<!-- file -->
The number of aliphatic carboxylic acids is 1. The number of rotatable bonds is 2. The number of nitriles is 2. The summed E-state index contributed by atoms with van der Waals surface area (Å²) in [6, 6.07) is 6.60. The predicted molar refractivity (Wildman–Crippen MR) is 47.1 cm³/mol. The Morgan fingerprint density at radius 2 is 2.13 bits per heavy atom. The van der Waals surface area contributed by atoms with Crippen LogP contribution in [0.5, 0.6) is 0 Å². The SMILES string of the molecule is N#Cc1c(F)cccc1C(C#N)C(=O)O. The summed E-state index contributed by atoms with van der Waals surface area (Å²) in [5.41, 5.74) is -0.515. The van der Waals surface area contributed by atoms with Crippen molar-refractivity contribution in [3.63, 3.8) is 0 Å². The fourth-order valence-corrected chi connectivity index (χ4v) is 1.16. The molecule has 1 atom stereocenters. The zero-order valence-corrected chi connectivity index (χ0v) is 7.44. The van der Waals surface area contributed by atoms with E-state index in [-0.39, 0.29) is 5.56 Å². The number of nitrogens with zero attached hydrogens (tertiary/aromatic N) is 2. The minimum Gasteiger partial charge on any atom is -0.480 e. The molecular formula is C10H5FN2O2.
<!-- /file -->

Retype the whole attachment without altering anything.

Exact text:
The number of aliphatic carboxylic acids is 1. The number of rotatable bonds is 2. The number of nitriles is 2. The summed E-state index contributed by atoms with van der Waals surface area (Å²) in [6, 6.07) is 6.60. The predicted molar refractivity (Wildman–Crippen MR) is 47.1 cm³/mol. The Morgan fingerprint density at radius 2 is 2.13 bits per heavy atom. The van der Waals surface area contributed by atoms with Crippen LogP contribution in [0.5, 0.6) is 0 Å². The SMILES string of the molecule is N#Cc1c(F)cccc1C(C#N)C(=O)O. The summed E-state index contributed by atoms with van der Waals surface area (Å²) in [5.41, 5.74) is -0.515. The van der Waals surface area contributed by atoms with Crippen molar-refractivity contribution in [3.63, 3.8) is 0 Å². The fourth-order valence-corrected chi connectivity index (χ4v) is 1.16. The molecule has 1 atom stereocenters. The zero-order valence-corrected chi connectivity index (χ0v) is 7.44. The van der Waals surface area contributed by atoms with E-state index in [-0.39, 0.29) is 5.56 Å². The number of nitrogens with zero attached hydrogens (tertiary/aromatic N) is 2. The minimum Gasteiger partial charge on any atom is -0.480 e. The molecular formula is C10H5FN2O2.